The I2U2 group is emblematic of the UAE’s broader strategy to forge diverse partnerships that transcend traditional regional alliances such as the Gulf Cooperation Council. That strategy is partly driven by competition with Saudi Arabia for regional economic dominance, although the Israel–Gaza war may have cooled the UAE’s cooperation with Israel.

Despite its strategic investments, the UAE faces several challenges in pursuing minilateral cooperation, including aligning the diverse objectives of partner nations, ensuring transparency and accountability and managing public perceptions. For instance, the UAE’s relationship with the US has experienced strains due to divergent foreign-policy priorities and human-rights records. However, the UAE and its partners can navigate those complexities by focusing on geo-economic initiatives and shared interests, such as in the I2U2 framework.

Moreover, the UAE’s concurrent investments in renewable and hydrocarbon energy sources highlight its nuanced approach to balancing immediate energy needs with long-term sustainability goals. That approach, which considers the volatility of the global energy landscape, necessitates a pragmatic strategy that ensures energy security while advancing the clean-energy agenda.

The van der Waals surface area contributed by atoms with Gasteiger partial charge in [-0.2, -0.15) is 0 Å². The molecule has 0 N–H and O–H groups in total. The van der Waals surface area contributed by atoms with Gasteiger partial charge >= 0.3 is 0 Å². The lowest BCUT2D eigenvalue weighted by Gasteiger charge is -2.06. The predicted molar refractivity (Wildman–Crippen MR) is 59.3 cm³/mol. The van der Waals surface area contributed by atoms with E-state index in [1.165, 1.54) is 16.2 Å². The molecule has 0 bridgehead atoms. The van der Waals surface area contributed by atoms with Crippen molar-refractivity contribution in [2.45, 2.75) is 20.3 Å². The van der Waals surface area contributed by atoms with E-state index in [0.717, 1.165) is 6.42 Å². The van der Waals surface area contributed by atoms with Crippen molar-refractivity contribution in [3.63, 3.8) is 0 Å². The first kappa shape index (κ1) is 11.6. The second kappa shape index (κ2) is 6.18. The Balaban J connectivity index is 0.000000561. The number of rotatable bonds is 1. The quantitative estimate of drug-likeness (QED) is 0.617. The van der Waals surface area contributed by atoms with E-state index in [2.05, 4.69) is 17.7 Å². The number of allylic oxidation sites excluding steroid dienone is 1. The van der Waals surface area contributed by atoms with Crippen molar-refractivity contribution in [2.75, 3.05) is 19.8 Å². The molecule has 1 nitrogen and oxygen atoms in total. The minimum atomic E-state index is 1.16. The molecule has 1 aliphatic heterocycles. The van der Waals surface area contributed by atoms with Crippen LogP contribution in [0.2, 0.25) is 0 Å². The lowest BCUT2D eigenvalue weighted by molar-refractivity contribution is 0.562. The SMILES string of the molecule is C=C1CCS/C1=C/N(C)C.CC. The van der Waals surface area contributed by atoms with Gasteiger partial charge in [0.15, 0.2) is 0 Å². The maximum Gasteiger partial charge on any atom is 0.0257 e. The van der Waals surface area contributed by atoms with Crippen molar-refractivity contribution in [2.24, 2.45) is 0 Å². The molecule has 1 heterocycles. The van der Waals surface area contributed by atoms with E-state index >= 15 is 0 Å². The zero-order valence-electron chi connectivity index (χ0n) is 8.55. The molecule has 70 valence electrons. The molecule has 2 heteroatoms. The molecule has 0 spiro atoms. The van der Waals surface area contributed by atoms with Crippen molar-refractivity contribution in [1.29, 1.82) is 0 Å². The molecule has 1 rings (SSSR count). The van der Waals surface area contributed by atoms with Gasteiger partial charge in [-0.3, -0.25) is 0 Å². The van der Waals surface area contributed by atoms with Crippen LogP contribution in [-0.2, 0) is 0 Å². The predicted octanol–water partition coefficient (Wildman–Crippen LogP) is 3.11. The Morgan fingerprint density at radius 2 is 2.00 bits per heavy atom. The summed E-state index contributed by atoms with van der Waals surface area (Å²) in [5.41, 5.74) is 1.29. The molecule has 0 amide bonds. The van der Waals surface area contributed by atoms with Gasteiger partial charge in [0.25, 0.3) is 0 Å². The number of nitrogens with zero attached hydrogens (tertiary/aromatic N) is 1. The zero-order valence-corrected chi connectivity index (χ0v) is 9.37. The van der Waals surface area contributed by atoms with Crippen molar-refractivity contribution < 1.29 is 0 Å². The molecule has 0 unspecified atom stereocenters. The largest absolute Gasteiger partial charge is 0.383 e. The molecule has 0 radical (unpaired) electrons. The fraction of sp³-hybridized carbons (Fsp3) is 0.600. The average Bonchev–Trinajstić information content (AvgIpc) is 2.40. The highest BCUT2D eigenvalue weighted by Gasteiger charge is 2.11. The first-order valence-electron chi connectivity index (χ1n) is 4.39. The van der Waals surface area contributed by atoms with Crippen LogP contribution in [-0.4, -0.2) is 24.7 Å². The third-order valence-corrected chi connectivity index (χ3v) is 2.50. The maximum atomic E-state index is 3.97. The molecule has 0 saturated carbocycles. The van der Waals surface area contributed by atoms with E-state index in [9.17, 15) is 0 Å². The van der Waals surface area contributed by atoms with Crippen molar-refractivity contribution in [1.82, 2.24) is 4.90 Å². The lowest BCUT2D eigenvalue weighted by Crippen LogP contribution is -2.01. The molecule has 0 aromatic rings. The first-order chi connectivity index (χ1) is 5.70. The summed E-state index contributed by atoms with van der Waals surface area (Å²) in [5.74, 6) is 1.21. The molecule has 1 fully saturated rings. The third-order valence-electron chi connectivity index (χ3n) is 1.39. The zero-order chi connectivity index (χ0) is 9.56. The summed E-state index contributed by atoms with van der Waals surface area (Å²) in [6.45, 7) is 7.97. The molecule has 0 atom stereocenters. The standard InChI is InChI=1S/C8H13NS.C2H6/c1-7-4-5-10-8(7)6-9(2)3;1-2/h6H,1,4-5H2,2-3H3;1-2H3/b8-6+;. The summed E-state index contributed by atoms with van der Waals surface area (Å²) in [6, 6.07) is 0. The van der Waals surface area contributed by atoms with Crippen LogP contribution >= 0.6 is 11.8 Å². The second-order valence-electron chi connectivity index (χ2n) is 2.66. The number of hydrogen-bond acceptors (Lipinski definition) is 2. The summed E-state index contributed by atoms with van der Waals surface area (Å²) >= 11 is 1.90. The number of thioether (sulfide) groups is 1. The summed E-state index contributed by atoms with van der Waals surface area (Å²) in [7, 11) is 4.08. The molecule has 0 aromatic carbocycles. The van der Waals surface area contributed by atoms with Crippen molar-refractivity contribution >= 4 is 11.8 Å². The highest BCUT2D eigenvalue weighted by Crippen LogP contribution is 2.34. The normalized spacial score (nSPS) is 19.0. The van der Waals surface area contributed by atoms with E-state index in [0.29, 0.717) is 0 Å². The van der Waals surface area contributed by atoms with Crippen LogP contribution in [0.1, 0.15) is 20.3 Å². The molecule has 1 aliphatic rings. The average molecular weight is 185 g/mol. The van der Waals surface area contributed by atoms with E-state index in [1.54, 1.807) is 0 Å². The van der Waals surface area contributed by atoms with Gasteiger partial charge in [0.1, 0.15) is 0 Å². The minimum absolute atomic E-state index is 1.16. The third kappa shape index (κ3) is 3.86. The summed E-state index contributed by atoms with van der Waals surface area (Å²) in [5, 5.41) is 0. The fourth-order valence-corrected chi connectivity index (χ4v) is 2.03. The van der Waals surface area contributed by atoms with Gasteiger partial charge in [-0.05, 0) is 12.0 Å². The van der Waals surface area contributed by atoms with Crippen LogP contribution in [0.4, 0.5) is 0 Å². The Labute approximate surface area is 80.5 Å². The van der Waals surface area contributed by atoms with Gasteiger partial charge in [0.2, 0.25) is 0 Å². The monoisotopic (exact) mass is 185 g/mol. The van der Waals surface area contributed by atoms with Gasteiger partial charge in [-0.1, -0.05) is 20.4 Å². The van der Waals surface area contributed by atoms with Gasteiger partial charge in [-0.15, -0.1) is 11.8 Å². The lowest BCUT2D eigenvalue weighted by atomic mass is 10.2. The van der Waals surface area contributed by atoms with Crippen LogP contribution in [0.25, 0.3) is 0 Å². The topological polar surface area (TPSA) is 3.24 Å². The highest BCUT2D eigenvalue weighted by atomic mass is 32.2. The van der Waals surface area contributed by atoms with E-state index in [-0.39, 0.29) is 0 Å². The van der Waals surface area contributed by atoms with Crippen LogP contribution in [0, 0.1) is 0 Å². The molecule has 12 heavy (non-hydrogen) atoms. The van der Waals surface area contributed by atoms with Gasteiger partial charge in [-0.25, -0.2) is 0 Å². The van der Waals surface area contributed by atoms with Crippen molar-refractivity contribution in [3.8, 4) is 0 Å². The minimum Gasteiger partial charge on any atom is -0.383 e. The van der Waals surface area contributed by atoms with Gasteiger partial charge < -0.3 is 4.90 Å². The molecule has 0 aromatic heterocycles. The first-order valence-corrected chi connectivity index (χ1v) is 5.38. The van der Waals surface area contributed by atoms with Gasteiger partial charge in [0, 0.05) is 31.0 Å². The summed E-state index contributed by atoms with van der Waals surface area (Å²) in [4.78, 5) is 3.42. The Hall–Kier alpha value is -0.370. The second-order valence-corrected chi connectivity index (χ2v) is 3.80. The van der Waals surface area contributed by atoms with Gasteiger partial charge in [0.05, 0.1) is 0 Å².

The UAE’s active engagement in minilateral groupings reflects a broader trend in international relations in which countries form flexible, targeted alliances to address specific challenges. That approach allows for more effective cooperation in critical areas such as the energy transition, infrastructure development and food security.